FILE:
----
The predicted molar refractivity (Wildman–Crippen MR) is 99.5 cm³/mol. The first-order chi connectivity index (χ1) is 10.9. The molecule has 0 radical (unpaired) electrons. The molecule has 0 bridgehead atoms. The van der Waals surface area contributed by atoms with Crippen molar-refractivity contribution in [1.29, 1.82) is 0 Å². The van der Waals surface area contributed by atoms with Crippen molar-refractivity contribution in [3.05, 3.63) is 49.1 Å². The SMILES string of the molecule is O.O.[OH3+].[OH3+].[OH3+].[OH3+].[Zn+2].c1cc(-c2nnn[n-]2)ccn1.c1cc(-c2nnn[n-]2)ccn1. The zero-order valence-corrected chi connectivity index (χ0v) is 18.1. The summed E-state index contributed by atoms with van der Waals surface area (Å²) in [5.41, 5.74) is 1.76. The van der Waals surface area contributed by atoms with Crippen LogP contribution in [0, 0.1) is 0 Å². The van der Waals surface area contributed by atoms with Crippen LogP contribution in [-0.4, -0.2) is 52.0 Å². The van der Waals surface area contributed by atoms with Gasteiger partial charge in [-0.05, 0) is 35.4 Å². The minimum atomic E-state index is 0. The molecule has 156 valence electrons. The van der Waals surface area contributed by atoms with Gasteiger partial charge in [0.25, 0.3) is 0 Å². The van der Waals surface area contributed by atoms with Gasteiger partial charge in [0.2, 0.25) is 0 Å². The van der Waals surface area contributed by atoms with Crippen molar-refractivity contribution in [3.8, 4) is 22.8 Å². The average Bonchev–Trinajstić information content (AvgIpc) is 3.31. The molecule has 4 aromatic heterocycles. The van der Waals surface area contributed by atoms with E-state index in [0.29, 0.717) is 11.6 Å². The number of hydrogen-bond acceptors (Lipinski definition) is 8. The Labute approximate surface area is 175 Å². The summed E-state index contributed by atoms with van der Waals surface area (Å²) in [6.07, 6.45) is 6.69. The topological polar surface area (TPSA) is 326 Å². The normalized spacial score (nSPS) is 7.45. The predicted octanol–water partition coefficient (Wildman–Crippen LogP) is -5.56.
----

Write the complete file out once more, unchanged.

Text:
The predicted molar refractivity (Wildman–Crippen MR) is 99.5 cm³/mol. The first-order chi connectivity index (χ1) is 10.9. The molecule has 0 radical (unpaired) electrons. The molecule has 0 bridgehead atoms. The van der Waals surface area contributed by atoms with Crippen molar-refractivity contribution in [1.29, 1.82) is 0 Å². The van der Waals surface area contributed by atoms with Crippen molar-refractivity contribution in [3.05, 3.63) is 49.1 Å². The SMILES string of the molecule is O.O.[OH3+].[OH3+].[OH3+].[OH3+].[Zn+2].c1cc(-c2nnn[n-]2)ccn1.c1cc(-c2nnn[n-]2)ccn1. The zero-order valence-corrected chi connectivity index (χ0v) is 18.1. The summed E-state index contributed by atoms with van der Waals surface area (Å²) in [5.41, 5.74) is 1.76. The van der Waals surface area contributed by atoms with Crippen LogP contribution in [0, 0.1) is 0 Å². The van der Waals surface area contributed by atoms with Crippen LogP contribution in [-0.4, -0.2) is 52.0 Å². The van der Waals surface area contributed by atoms with Gasteiger partial charge in [-0.05, 0) is 35.4 Å². The minimum atomic E-state index is 0. The molecule has 156 valence electrons. The van der Waals surface area contributed by atoms with Gasteiger partial charge in [0.25, 0.3) is 0 Å². The van der Waals surface area contributed by atoms with Gasteiger partial charge in [0.2, 0.25) is 0 Å². The van der Waals surface area contributed by atoms with Crippen molar-refractivity contribution in [3.8, 4) is 22.8 Å². The average Bonchev–Trinajstić information content (AvgIpc) is 3.31. The molecule has 4 aromatic heterocycles. The van der Waals surface area contributed by atoms with E-state index in [0.29, 0.717) is 11.6 Å². The number of hydrogen-bond acceptors (Lipinski definition) is 8. The Labute approximate surface area is 175 Å². The summed E-state index contributed by atoms with van der Waals surface area (Å²) in [6.07, 6.45) is 6.69. The topological polar surface area (TPSA) is 326 Å². The normalized spacial score (nSPS) is 7.45. The predicted octanol–water partition coefficient (Wildman–Crippen LogP) is -5.56.